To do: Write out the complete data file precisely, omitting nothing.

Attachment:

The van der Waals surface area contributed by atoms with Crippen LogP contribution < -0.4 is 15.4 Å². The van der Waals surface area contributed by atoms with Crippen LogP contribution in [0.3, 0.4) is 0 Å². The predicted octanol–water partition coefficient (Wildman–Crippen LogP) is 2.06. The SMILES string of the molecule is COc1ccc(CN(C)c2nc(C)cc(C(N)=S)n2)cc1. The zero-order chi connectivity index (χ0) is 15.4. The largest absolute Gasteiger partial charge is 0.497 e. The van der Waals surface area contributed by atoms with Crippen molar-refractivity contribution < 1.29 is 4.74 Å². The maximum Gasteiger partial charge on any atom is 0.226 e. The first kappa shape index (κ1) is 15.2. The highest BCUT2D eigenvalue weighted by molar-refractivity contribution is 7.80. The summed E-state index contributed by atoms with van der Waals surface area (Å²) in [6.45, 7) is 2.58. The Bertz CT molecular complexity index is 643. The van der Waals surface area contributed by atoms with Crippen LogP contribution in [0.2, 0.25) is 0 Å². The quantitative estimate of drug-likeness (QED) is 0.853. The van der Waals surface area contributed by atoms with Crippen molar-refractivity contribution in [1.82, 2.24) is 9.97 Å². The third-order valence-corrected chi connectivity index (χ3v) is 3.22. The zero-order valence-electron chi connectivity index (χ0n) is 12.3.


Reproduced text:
The van der Waals surface area contributed by atoms with Crippen LogP contribution < -0.4 is 15.4 Å². The van der Waals surface area contributed by atoms with Crippen LogP contribution in [0.3, 0.4) is 0 Å². The predicted octanol–water partition coefficient (Wildman–Crippen LogP) is 2.06. The SMILES string of the molecule is COc1ccc(CN(C)c2nc(C)cc(C(N)=S)n2)cc1. The zero-order chi connectivity index (χ0) is 15.4. The largest absolute Gasteiger partial charge is 0.497 e. The van der Waals surface area contributed by atoms with Crippen molar-refractivity contribution < 1.29 is 4.74 Å². The maximum Gasteiger partial charge on any atom is 0.226 e. The first kappa shape index (κ1) is 15.2. The highest BCUT2D eigenvalue weighted by molar-refractivity contribution is 7.80. The summed E-state index contributed by atoms with van der Waals surface area (Å²) in [6.45, 7) is 2.58. The Bertz CT molecular complexity index is 643. The van der Waals surface area contributed by atoms with Crippen LogP contribution in [0.2, 0.25) is 0 Å². The quantitative estimate of drug-likeness (QED) is 0.853. The van der Waals surface area contributed by atoms with Crippen molar-refractivity contribution in [1.82, 2.24) is 9.97 Å². The third-order valence-corrected chi connectivity index (χ3v) is 3.22. The zero-order valence-electron chi connectivity index (χ0n) is 12.3.